By Elizabeth Cobb, LCSW
When it comes to the presidential debate, do you and your partner find each other on opposite sides of the couch glaring at each other as if you’re on opposing sides of the field at an NFL game? If so, you’re not alone. As one of the most contentious election years ever, people are struggling to deal with the sometimes differing political beliefs of their partners.
Take one of the most famous couples on opposite sides of the political spectrum, James Carville and Mary Matalin. They met and fell in love in 1992 in the midst of a presidential race between Bill Clinton and George Bush. James was a senior advisor for the Clinton camp and Mary was firmly entrenched in the upper echelons of Bush’s campaign team. Despite their political differences, and Mary’s disappointment about the results of the election, they married in 1993 and have lived happily ever after.
When asked how they manage to have a healthy marriage despite their extremely different political views, James explained:
“As with any marriage, part of the trick is realizing you can’t change your spouse even if you wanted to. Mary will watch Fox News or listen to Rush Limbaugh. I’ll head to another room and flip on SportsCenter. I rarely watch her when she’s on television, and I’m pretty certain she rarely wastes a minute watching me.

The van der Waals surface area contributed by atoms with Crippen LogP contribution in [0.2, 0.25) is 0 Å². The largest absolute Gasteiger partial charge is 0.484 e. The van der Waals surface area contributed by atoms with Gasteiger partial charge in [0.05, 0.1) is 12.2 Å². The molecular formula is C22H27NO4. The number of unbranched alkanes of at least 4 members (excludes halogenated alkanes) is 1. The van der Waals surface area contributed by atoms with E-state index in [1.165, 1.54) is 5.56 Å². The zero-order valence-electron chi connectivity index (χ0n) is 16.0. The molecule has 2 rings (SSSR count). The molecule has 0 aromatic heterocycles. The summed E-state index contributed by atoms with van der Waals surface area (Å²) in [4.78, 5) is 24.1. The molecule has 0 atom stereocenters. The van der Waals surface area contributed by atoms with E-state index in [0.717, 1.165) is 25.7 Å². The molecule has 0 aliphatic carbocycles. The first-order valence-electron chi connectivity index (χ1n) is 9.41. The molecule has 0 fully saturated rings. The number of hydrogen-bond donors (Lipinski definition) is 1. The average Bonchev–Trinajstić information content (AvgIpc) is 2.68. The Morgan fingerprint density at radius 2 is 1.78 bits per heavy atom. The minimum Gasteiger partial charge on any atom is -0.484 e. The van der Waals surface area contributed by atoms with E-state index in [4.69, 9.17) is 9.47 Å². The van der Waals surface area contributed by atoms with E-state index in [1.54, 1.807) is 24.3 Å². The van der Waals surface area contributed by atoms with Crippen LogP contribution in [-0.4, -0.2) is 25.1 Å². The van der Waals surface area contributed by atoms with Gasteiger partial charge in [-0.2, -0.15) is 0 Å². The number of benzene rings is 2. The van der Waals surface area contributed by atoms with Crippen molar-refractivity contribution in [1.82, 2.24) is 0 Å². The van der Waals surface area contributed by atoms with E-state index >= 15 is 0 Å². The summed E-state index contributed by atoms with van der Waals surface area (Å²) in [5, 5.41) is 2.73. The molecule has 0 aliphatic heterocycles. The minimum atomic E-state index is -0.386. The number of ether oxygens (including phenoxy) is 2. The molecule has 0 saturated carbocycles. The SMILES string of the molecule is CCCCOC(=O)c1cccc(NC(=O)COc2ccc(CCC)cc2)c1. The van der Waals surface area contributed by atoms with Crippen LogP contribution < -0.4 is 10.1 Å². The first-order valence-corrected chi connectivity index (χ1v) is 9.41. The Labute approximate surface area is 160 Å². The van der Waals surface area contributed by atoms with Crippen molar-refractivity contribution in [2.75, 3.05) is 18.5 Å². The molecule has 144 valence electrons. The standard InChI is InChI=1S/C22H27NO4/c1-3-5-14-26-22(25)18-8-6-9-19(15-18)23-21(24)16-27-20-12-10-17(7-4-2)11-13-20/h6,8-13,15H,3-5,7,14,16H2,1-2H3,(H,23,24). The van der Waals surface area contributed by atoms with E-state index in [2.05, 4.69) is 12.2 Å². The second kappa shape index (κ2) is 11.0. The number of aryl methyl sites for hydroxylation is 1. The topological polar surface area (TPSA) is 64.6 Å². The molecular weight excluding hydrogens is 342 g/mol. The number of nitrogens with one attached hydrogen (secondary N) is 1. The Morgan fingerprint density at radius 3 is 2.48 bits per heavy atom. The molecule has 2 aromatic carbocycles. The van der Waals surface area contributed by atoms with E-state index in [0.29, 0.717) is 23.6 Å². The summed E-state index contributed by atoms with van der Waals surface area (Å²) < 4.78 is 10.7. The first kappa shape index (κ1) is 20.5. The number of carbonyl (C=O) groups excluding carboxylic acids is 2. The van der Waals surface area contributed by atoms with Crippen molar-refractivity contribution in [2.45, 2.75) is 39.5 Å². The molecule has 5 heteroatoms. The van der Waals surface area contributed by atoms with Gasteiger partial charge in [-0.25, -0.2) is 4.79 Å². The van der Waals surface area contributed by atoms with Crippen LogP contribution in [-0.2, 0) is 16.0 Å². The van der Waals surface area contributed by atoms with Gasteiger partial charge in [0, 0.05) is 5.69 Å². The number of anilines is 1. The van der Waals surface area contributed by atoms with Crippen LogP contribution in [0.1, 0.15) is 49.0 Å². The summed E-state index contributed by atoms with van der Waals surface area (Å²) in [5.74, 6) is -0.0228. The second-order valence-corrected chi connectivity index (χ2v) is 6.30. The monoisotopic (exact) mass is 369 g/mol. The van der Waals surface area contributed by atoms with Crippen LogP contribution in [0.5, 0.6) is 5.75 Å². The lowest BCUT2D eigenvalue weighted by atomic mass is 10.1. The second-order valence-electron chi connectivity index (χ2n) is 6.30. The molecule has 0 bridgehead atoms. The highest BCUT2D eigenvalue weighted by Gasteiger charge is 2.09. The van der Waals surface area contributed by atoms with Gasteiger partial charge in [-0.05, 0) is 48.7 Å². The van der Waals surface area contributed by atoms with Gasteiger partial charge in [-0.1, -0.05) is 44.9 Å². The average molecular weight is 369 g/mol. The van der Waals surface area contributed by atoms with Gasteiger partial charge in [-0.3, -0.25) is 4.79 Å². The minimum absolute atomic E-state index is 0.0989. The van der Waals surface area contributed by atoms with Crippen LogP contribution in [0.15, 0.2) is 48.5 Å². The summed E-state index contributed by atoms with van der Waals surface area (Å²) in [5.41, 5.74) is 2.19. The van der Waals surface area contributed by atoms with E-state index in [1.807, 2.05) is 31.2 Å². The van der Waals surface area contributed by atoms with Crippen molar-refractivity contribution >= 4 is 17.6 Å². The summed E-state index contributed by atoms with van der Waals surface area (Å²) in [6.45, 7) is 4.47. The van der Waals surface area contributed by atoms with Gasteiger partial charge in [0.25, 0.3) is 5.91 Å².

That doesn’t mean I’ll ever quite understand Republicans. If you want to believe that Obamacare signals the end of civilization or that cutting taxes for rich people is the path to a better America, that’s your choice. I’m never going to believe any of it. But I also know I’m not going to change it. So if it pleases Mary, then fine. I’d rather stay happily married than pick a fight with my wife over politics.”
Instead of politics, they focus on their children and everything that makes their marriage rich and satisfying. They keep their politics and home life completely separate. And as Carville said, you can’t change who your partner is, so rather you have to decide if you can live with it.
So how do you maintain civility in your relationship if you’re on team Hillary and he’s on team Trump? Take a page out of Mary and James’ playbook and keep politics out of the house. Instead of talking to your partner about politics, find a friend with similar views who can commiserate. Of course it’s impossible to keep all political coverage out of the house, given the 24-hour news and social media, but make a rule that if politics do come up, you keep it to a minimum and don’t make it about each other. For example, just because your boyfriend likes Trump does not mean it defines him as a person and it’s a reason to question the entire relationship.
Campaign season is almost over so hang in there and soon we will all be able to collectively have a big sigh of relief!
Elizabeth Cobb is the founder and lead therapist at Cobb Psychotherapy. If you'd like help navigating opposing viewpoints in your relationship, contact Cobb Psychotherapy, and see how therapy can help.